Published: Sat, March 18, 2017
World | By Carl Welch

Britain's GCHQ Dismisses Claims it Wiretapped Trump: 'Nonsense, Utterly Ridiculous'

Britain's GCHQ Dismisses Claims it Wiretapped Trump: 'Nonsense, Utterly Ridiculous'

Apparently, Spicer was so taken by how elegantly this reconciles the president's contradictory claims, it didn't occur to him that accusing a core ally's intelligence service of participating in the illegal surveillance of an American presidential candidate might not sit well with said ally.

The official described the conversation as "cordial" where McMaster described Spicer's comment as "unintentional".

He's also doubling down on his unproven wiretapping allegation with a reference to 2013 reports that the US listened in on Merkel's phone calls.

According to CNN, a USA official said Spicer told the British ambassador that his comments were not meant to endorse the media story he cited during the press briefing.

In his reply, he made a reference to claims that Mrs Merkel had been the subject of surveillance by Mr Obama in 2010 and appeared to lay the blame for the original allegation on Fox News.

One was an allegation from a Fox News commentator, Andrew Napolitano, that Obama used British spies to snoop on Trump.

REPORTER: - rejected White House claims that the alleged wiretapping on you, on Trump Tower, on on Trump Organization or members of your campaign was - that British intelligence was either responsible for it or involved in it.

During a media briefing at the White House on Thursday, Mr Spicer drew reporters' attention to comments made earlier this week on Fox News by former judge Andrew Napolitano in relation to Mr Trump's controversial claim that his NY residence had been bugged.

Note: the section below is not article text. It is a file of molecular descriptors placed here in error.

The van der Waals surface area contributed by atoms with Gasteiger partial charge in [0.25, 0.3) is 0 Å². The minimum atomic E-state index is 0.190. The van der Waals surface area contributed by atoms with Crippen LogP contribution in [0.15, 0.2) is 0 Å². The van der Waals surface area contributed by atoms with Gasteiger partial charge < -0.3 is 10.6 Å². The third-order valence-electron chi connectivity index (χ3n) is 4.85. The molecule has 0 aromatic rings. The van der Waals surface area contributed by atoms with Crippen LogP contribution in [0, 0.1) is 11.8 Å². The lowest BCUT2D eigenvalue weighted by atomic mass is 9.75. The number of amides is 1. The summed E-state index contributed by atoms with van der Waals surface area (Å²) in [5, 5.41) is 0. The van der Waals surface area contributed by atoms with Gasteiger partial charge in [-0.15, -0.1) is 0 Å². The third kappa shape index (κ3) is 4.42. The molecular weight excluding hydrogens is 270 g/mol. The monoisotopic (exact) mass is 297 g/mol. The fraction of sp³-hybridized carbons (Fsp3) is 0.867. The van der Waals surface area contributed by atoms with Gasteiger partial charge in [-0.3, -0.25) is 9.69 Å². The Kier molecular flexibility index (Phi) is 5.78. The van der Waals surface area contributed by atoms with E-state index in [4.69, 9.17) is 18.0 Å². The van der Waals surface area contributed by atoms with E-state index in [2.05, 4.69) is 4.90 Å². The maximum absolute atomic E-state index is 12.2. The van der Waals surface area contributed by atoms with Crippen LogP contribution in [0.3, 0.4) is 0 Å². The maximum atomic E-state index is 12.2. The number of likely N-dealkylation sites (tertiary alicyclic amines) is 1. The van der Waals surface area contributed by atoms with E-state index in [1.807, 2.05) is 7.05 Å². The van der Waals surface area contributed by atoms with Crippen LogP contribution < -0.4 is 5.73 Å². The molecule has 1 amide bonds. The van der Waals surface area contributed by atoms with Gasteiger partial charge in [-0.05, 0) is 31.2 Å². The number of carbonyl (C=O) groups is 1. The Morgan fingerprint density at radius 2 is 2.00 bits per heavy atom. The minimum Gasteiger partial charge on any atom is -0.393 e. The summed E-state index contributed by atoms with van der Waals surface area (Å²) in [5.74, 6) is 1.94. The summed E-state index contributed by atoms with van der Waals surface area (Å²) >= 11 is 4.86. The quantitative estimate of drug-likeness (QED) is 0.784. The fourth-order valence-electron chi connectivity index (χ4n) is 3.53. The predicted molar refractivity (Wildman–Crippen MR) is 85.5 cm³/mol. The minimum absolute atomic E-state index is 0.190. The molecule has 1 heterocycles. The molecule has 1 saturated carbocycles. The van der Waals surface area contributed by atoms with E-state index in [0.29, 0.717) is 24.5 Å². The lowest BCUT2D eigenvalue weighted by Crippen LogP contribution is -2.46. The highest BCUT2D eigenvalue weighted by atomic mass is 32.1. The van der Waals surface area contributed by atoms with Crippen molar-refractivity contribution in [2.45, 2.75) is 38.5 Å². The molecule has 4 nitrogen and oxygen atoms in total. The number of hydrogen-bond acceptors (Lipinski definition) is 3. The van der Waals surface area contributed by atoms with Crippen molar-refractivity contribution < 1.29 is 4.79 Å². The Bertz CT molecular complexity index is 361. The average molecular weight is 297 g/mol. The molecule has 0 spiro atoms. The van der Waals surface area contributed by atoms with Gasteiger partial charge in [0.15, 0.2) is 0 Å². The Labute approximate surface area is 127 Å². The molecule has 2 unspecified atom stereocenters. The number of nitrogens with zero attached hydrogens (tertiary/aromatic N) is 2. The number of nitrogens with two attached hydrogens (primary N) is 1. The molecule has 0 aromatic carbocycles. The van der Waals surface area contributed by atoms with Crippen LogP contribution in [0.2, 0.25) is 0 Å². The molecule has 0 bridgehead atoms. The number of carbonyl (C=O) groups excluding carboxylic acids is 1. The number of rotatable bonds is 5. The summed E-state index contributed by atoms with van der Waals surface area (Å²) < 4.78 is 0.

Claims of GCHQ's involvement were initially made by former judge Andrew Napolitano.

"He didn't use the NSA, he didn't use the Central Intelligence Agency, he didn't use the Federal Bureau of Investigation, and he didn't use the Department of Justice", Napolitano said, claiming that Obama used Britain's GCHQ to circumvent United States law.

But he has provided no evidence for the claim.

"We see no evidence to support his outrageous allegations", she said.

GCHQ never usually comments on criticism of its work beyond saying it always operates under a strict legal framework.

GCHQ said the allegations were "nonsense, utterly ridiculous and should be ignored". The British national security agency called the claim "utterly ridiculous" overnight Thursday and the White House apologized for it.

"This shows the administration doesn't give the allegations any credence", the Downing Street spokesman said.

The British government was not happy.

"I would add, just as a matter of fact, with the Five Eyes pact, we can not use each other's capabilities to circumvent laws", he said. "It's a situation that simply wouldn't arise", a spokesperson for the British government said. "This allegation is so off the scale insane, it's very hard to understand".

"Trump is compromising the vital UK-US security relationship to try to cover his own embarrassment", he said, adding: "This harms our and US security".

"The cost of falsely blaming our closest ally for something this consequential can not be overstated", tweeted Susan Rice, former national security advisers for the Obama administration.

The Senate Intelligence Committee had said on Thursday it had found no evidence Trump Tower had been under surveillance in 2016, contrary to Trump's previous claims.

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